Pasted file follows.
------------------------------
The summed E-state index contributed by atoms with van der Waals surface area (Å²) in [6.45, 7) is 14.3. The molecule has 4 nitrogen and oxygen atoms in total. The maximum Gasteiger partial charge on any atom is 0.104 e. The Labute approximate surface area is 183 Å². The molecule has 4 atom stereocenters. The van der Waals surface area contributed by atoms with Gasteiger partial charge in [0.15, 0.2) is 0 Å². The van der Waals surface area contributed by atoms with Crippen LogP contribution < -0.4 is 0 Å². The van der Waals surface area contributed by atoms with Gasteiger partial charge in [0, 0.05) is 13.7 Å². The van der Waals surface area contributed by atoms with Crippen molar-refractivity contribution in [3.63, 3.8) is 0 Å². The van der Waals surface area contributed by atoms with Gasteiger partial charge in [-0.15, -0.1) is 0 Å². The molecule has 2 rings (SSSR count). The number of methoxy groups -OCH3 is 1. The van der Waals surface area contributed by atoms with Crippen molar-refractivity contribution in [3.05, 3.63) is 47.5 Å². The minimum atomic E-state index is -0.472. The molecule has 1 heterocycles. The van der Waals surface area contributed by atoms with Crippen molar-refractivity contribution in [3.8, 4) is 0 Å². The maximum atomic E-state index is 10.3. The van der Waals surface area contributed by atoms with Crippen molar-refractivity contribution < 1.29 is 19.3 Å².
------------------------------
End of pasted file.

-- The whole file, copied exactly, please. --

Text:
The summed E-state index contributed by atoms with van der Waals surface area (Å²) in [6.45, 7) is 14.3. The molecule has 4 nitrogen and oxygen atoms in total. The maximum Gasteiger partial charge on any atom is 0.104 e. The Labute approximate surface area is 183 Å². The molecule has 4 atom stereocenters. The van der Waals surface area contributed by atoms with Gasteiger partial charge in [0.15, 0.2) is 0 Å². The van der Waals surface area contributed by atoms with Crippen LogP contribution < -0.4 is 0 Å². The van der Waals surface area contributed by atoms with Gasteiger partial charge in [0, 0.05) is 13.7 Å². The van der Waals surface area contributed by atoms with Crippen molar-refractivity contribution in [3.63, 3.8) is 0 Å². The van der Waals surface area contributed by atoms with Gasteiger partial charge in [-0.15, -0.1) is 0 Å². The molecule has 2 rings (SSSR count). The number of methoxy groups -OCH3 is 1. The van der Waals surface area contributed by atoms with Crippen molar-refractivity contribution in [3.05, 3.63) is 47.5 Å². The minimum atomic E-state index is -0.472. The molecule has 1 heterocycles. The van der Waals surface area contributed by atoms with Crippen molar-refractivity contribution in [3.8, 4) is 0 Å². The maximum atomic E-state index is 10.3. The van der Waals surface area contributed by atoms with Crippen molar-refractivity contribution < 1.29 is 19.3 Å².